The towering New Hampshire pines are shrouded in mist at 6am. Birdsong fills the air; rabbits play in the backyard. A warm wet summer day breaks like any other. Well, not quite any other. Across the land, across the sea, many awoke early with the same exhilaration they once greeted Christmas morning. Anticipation has been building to this moment for months, and I’ve been swept along by the undertow. But for some the excitement is tinged with anxiety. What if…?
I have a confession. I had to Goggle the acronym SCOTUS a few months ago. I just joined Twitter @davidswatling at the end of last year and wasn’t used to the shortcuts in terminology. I knew DOMA, of course. The Defense of Marriage Act was passed while I was doing a local Amsterdam gay radio show and we talked about it a lot, of course. But I’d lost touch with issues concerning the LGBTQ community in recent years. And in Europe, if the media referred to the Supreme Court of the United States as SCOTUS, almost no one would know what they were talking about. Like me.
But I’m back up to speed. And, like so many of my now 700 Twitter followers, I’ve been on SCOTUS Watch for the past week. Two hours and counting, as I type this. It’s no surprise to me the Chief Justices are waiting until the proverbial Eleventh Hour for this important announcement. Last week when a friend bemoaned yet another day with no decision, I tried to console her with my own theory on when the news would break and why.
It was being said then that the last Supreme Court session before the summer break would be Thursday June 27th – eve of the anniversary of the Stonewall riots. I felt the Court must be well aware of this and were waiting to give their historic decision theatrical impact. “Take it from a drama queen,” I wrote. “High courts are all about the drama!”
I may have been off by a day but I stand by my reasoning. As it happens there is an even better (more dramatic?) connection for choosing June 26th. On this day exactly ten years ago, SCOTUS released its 6-3 decision striking down the Texas sodomy law in the Lawrence v. Texas case, thereby wiping similar statutes from the books in 13 other states. I’m sure media pundits across the country will note this even if the Supreme Court doesn’t make a point of it itself. In just 30 minutes.
The friend I mentioned is California-native Martha McDevitt-Pugh who married her Dutch-Australian partner Lin in Amsterdam shortly after same-sex marriage became legal there in 2001. Together they began the organization Love Exiles to spotlight the plight of bi-national same-sex couples whose relationship and/or marriage in one country was not recognized in another. Martha flew to San Fransisco in October 2004 to join the Marriage Equality Express – a caravan of activists that traveled cross-country to a Washington DC rally, promoting marriage and immigration equality along the way. A radio diary Love Exile on the Road, which we put together upon her return, won accolades from the National Lesbian & Gay Journalists Association.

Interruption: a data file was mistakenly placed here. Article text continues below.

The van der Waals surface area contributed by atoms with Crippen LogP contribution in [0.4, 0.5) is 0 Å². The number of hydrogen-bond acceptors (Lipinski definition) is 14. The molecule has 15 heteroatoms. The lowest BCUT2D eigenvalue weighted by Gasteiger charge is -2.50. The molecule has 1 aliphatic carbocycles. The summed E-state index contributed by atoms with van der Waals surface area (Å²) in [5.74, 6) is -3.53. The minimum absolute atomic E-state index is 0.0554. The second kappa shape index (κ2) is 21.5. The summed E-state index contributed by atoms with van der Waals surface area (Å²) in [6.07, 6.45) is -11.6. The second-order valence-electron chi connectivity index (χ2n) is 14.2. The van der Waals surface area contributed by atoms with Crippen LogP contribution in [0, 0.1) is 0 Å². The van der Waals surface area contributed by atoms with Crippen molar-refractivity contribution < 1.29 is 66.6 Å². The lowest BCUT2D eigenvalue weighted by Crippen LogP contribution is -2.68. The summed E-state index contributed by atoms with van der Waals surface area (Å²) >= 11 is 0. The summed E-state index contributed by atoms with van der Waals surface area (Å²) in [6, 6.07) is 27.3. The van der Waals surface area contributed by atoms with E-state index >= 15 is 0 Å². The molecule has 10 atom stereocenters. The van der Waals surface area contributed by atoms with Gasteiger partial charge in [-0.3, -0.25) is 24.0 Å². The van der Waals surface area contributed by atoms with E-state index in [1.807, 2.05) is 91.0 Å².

Recently Martha and Lin applied for and were denied the Green Card necessary for Lin to reside in the States with her wife. Therefore the SCOTUS announcement today has a direct impact on their lives, their future. I can almost feel their nervousness an ocean away. 15 minutes.
Perhaps they’d be less nervous if they read the HuffPost article I saw last night. Infamously conservative and radically right-wing Justice Scalia gave a speech last Friday where he ranted and raved against fellow Justices who he called “moralist judges.” Would he have delivered such a tirade if the decision had been made in his favor? Or am I reading misplaced optimism into all these portents with my own rose-tinted glasses? 5 min.
Impossible to keep up with the #SCOTUS feed on Twitter. I’m not a fast typist when nerves kick in – and kick in they most certainly have. Any minute now.
OMG. 5-4. They did it. DOMA is history!
And… Hasta la vista, Prop 8!
… One Hour Later …
I don’t really have anything more to add. Everything is all over the news on Television & Radio, filling the feeds on Facebook & Twitter. I sent a congratulatory message to Martha and Lin who were married 12 years ago in Amsterdam. Just as I sent warm wishes to my nephew and his new bride who were married yesterday in a tiny village in Alaska. It was worth waiting for #SCOTUS to finally hear that both unions are now seen as equal in the United States. There is certainly more work to be done in other countries, on even more basic LGBTQ issues. But today is one of the good days. Like Christmas.